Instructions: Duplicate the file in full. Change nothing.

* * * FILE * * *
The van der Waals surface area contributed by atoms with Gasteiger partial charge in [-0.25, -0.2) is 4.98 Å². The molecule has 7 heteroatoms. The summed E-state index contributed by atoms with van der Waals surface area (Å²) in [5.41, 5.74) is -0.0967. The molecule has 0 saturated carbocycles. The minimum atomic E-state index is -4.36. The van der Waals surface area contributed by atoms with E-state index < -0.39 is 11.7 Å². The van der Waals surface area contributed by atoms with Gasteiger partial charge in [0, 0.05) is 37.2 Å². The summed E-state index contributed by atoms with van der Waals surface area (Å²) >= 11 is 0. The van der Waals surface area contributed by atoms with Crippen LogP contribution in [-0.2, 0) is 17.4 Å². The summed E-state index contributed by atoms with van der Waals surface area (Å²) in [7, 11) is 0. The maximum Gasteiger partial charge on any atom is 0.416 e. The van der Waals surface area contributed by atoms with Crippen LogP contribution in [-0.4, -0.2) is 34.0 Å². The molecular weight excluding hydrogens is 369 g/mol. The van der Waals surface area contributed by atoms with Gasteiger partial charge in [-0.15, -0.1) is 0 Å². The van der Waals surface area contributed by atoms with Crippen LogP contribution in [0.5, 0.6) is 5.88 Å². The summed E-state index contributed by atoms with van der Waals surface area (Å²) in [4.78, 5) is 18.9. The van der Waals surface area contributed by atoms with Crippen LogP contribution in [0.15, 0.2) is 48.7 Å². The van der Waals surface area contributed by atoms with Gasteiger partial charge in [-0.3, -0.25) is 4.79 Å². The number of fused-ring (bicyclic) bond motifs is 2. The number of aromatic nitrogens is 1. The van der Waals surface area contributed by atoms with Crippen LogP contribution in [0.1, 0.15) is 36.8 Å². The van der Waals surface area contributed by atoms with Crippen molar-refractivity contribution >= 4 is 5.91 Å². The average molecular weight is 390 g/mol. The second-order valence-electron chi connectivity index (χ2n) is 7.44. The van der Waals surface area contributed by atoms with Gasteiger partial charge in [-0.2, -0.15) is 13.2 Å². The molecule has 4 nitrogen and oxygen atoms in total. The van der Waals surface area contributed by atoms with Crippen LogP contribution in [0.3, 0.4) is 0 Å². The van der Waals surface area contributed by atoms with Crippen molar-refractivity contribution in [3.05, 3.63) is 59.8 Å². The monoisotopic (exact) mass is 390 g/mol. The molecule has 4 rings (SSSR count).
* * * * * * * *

The van der Waals surface area contributed by atoms with Gasteiger partial charge in [-0.25, -0.2) is 4.98 Å². The molecule has 7 heteroatoms. The summed E-state index contributed by atoms with van der Waals surface area (Å²) in [5.41, 5.74) is -0.0967. The molecule has 0 saturated carbocycles. The minimum atomic E-state index is -4.36. The van der Waals surface area contributed by atoms with E-state index < -0.39 is 11.7 Å². The van der Waals surface area contributed by atoms with Gasteiger partial charge in [0, 0.05) is 37.2 Å². The summed E-state index contributed by atoms with van der Waals surface area (Å²) >= 11 is 0. The van der Waals surface area contributed by atoms with Crippen LogP contribution in [-0.2, 0) is 17.4 Å². The summed E-state index contributed by atoms with van der Waals surface area (Å²) in [7, 11) is 0. The maximum Gasteiger partial charge on any atom is 0.416 e. The van der Waals surface area contributed by atoms with Crippen LogP contribution in [-0.4, -0.2) is 34.0 Å². The molecular weight excluding hydrogens is 369 g/mol. The van der Waals surface area contributed by atoms with Gasteiger partial charge in [-0.15, -0.1) is 0 Å². The van der Waals surface area contributed by atoms with Crippen LogP contribution in [0.5, 0.6) is 5.88 Å². The summed E-state index contributed by atoms with van der Waals surface area (Å²) in [4.78, 5) is 18.9. The van der Waals surface area contributed by atoms with Crippen LogP contribution in [0.15, 0.2) is 48.7 Å². The van der Waals surface area contributed by atoms with Gasteiger partial charge in [-0.3, -0.25) is 4.79 Å². The number of fused-ring (bicyclic) bond motifs is 2. The number of aromatic nitrogens is 1. The van der Waals surface area contributed by atoms with Crippen LogP contribution in [0.1, 0.15) is 36.8 Å². The van der Waals surface area contributed by atoms with Crippen molar-refractivity contribution >= 4 is 5.91 Å². The average molecular weight is 390 g/mol. The second-order valence-electron chi connectivity index (χ2n) is 7.44. The van der Waals surface area contributed by atoms with Gasteiger partial charge in [-0.2, -0.15) is 13.2 Å². The molecule has 4 nitrogen and oxygen atoms in total. The van der Waals surface area contributed by atoms with Crippen LogP contribution in [0.3, 0.4) is 0 Å². The van der Waals surface area contributed by atoms with Crippen molar-refractivity contribution in [3.05, 3.63) is 59.8 Å². The monoisotopic (exact) mass is 390 g/mol. The molecule has 4 rings (SSSR count).